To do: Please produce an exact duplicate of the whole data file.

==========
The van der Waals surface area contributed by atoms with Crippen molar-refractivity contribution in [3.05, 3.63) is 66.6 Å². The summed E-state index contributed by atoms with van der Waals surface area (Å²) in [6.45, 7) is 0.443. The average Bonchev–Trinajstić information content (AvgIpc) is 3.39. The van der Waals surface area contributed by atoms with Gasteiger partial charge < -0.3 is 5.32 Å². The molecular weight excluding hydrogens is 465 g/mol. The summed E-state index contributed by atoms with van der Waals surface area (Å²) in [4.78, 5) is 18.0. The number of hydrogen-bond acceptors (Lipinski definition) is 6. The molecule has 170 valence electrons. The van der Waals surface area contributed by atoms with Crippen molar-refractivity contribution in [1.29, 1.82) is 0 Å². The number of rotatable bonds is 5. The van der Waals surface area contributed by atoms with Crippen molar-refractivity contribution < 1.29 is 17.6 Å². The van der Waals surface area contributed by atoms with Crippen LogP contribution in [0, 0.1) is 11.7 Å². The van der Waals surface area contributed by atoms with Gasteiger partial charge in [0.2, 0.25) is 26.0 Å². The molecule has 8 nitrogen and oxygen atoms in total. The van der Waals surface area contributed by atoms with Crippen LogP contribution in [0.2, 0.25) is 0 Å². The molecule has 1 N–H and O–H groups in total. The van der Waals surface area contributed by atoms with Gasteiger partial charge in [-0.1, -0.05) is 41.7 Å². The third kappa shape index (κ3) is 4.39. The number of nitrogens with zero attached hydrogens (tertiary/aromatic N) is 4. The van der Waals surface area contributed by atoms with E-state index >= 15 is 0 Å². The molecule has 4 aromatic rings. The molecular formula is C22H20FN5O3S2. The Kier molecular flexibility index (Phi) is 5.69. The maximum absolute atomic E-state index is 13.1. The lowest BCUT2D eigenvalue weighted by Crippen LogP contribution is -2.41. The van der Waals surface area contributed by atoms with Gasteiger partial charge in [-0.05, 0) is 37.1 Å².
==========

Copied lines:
The van der Waals surface area contributed by atoms with Crippen molar-refractivity contribution in [3.05, 3.63) is 66.6 Å². The summed E-state index contributed by atoms with van der Waals surface area (Å²) in [6.45, 7) is 0.443. The average Bonchev–Trinajstić information content (AvgIpc) is 3.39. The van der Waals surface area contributed by atoms with Gasteiger partial charge < -0.3 is 5.32 Å². The molecular weight excluding hydrogens is 465 g/mol. The summed E-state index contributed by atoms with van der Waals surface area (Å²) in [4.78, 5) is 18.0. The number of hydrogen-bond acceptors (Lipinski definition) is 6. The molecule has 170 valence electrons. The van der Waals surface area contributed by atoms with Crippen molar-refractivity contribution in [1.29, 1.82) is 0 Å². The number of rotatable bonds is 5. The van der Waals surface area contributed by atoms with Crippen molar-refractivity contribution < 1.29 is 17.6 Å². The van der Waals surface area contributed by atoms with Crippen LogP contribution in [0, 0.1) is 11.7 Å². The van der Waals surface area contributed by atoms with Gasteiger partial charge in [0.2, 0.25) is 26.0 Å². The molecule has 8 nitrogen and oxygen atoms in total. The van der Waals surface area contributed by atoms with Crippen LogP contribution in [0.2, 0.25) is 0 Å². The molecule has 1 N–H and O–H groups in total. The van der Waals surface area contributed by atoms with Gasteiger partial charge in [-0.1, -0.05) is 41.7 Å². The third kappa shape index (κ3) is 4.39. The number of nitrogens with zero attached hydrogens (tertiary/aromatic N) is 4. The van der Waals surface area contributed by atoms with E-state index >= 15 is 0 Å². The molecule has 4 aromatic rings. The molecular formula is C22H20FN5O3S2. The Kier molecular flexibility index (Phi) is 5.69. The maximum absolute atomic E-state index is 13.1. The lowest BCUT2D eigenvalue weighted by Crippen LogP contribution is -2.41. The van der Waals surface area contributed by atoms with Gasteiger partial charge in [-0.05, 0) is 37.1 Å².